* Guerina NG, HW Hsu, HC Meissner, et al, Neonatal Serologic Screening and Early Treatment for Congenital Toxoplasma Gondii Infection. New England Journal of Medicine. 33: 1858-1863, 1994.

* Hohlfeld P et al. Fetal Toxoplasmosis: Outcome of Pregnancy and Infant Follow-up after in utero Treatment. Journal of Pediatrics. 115, 765-769, 1989.

* Hohfeld P, F Daffos, P Thulliez, et al. Fetal Toxoplasmosis: Outcome of Pernancy and Infant Follow-up after in utero Treatment. Journal of Pediatrics. 115: 765-769, 1989.

* Koppe JG, GJ Kloosterman, H deRoever-Bonnet, et al. Toxoplasmosis and Pregnancy: with a Long-term Follow-up of the Children. European Journal of Obstetrics and Gynecology Reproductive Biology. 413: 101-110, 1974.

* Liesenfeld O, JG Montoya, NJ Tathineni, M Dav is, BW Brown Jr, KL Cobb, J Parsonnet, and JS Remington. Confirmatory Serologic Testing for Acute Toxoplasmosis and Rate of Induced Abortions Among Women Reported to hav e Positiv e Toxoplasma Immunoglobulin M Antibody Titers. American Journal Obstetrics Gynecology, 2001. 184 (2): 140-145.

* McAuley JB, KM Boyer, D Patel, R McLeod, et al. Early and Longitudinal Ev aluations of Treated Infants and Children and Untreated Historical Patients with Congenital Toxoplasmosis: The Chicago Collaborative Treatment Trial. Clinical Infectious Diseases. 18: 38-72, 1994.

* McGee T, C Wolters, L Stein, K Boyer, N Roizan, C Swisher, P Meier, and R McLeod. Absence of Sensorineural Hearing Abnormalities in Treated Infants with Congenital Toxoplasmosis. Archives of Otolaryngology Head and Neck Surgery. 106: 75-80, 1992.

* McLeod R, D Mack, R Foss, et al. Lev els of Pyrimethamine in Sera and Cerebrospinal and Ventricular Fluids from Infants Treated for Congenital Toxoplasmosis. Antimicrobial Agents Chemotherapy. 36: 1040-1048, 1992.

* Mitchell CD, SS Erlich, MT Mastrucci, et al. Congenital Toxoplasmosis Occurring in Infants Perinatally Infected wi Human Immunodeficiency Virus 1. Pediatric Infectious Disease Journal. 9: 512-518, 1990. th

* Patel DV, E Holfels, N Vogel, et al. Resolution of Intracerebral Calcifications in Children with Treated Congenital Toxoplasmosis. Radiology. 199: 433-440, 1996.

* Roberts F, R McLeod, and K Boyer. Toxoplasmosis in Infectious Diseases of Children. Krugman's Infectious Diseases of Children (10th Edition). SL Katz, A Gershon, P Hotez (Eds). Mosby: St. Louis, 2002.

* Roizen N, C Swisher, K Boyer, et al. Neurologic and Dev elopmental Outcome in Treated Congenital Toxoplasmosis. Pediatrics, 1995, 95: 11-20.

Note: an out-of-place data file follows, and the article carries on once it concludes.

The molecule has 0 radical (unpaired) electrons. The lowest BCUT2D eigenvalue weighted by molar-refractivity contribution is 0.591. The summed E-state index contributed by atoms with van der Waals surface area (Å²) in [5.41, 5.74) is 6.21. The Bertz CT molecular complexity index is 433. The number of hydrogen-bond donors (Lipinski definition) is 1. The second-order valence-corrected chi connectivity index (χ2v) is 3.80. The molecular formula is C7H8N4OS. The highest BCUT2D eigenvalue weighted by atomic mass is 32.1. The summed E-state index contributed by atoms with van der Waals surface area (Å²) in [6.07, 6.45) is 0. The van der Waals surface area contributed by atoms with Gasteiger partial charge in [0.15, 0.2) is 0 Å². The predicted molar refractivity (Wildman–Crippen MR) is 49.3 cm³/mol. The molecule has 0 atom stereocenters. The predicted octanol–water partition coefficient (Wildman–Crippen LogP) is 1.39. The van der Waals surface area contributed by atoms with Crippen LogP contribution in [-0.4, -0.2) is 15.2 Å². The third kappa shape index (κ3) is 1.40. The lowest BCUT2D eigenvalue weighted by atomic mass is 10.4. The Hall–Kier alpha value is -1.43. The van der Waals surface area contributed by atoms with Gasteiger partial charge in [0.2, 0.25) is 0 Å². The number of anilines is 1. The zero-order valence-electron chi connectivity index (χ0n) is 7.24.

* Saxon SA, N Knight, DW Reynolds, et al. Intellectual Deficits in Children Born with Subclinical Congenital Toxoplasmosis: A Preliminary Report. Journal of Pediatrics. 82: 792-797, 1973.

Infection of the Eye

Scar
Active infection

Eye disease occurs as a sequel of infection acquired in utero. It rarely occurs during acute infection of older children and adults. It also occurs in immunocompromised individuals. Active retinochoroditis is treated with animicrobial agents. Further information is available in the following references.

* Binquet C, Wallon M, Quantin C, Kodjikian L, Garweg J, Fleury J, Peyron F, Abrahamowicz M. Prognostic factors for the long-term development of ocular lesions in 327 children with congenital toxoplasmosis. Epidemiol Infect. 131: 57-68, 2003.

* Brezin AP, et al. Ocular Toxoplasmosis in the Fetus. Immunohistochemistry Analysis and DNA Amplification. Retina. 14: 19-26, 1994.

* Couvreur J and P Thulliez. Toxoplasmose Acquise a Localisation Oculaire Ou Neurologique. Presse Med. 25: 438-442, 1996.

* Garweg JG, Kodjikian L, Peyron F, Binquet C, Fleury J, Grange JD, Quantin C, Wallon M. [Congenital ocular toxoplasmosis--ocular manifestations and prognosis after early diagnosis of infection]. Klin Monatsbl Augenheilkd. 222: 721-7, 2005. German.

* Garweg JG, Scherrer J, Wallon M, Kodjikian L, Peyron F. Reactivation of ocular toxoplasmosis during pregnancy. BJOG. 112: 241-2, 2005

* Glasner PD, et al. An Unusually High Prev alence of Ocular Toxoplasmosis in Southern Brazil. American Journal of Ophthalmology. 114: 136-144, 1992.

* Hogan MJ. Ocular Toxoplasmosis. Columbia University Press, New York. 86, 1951.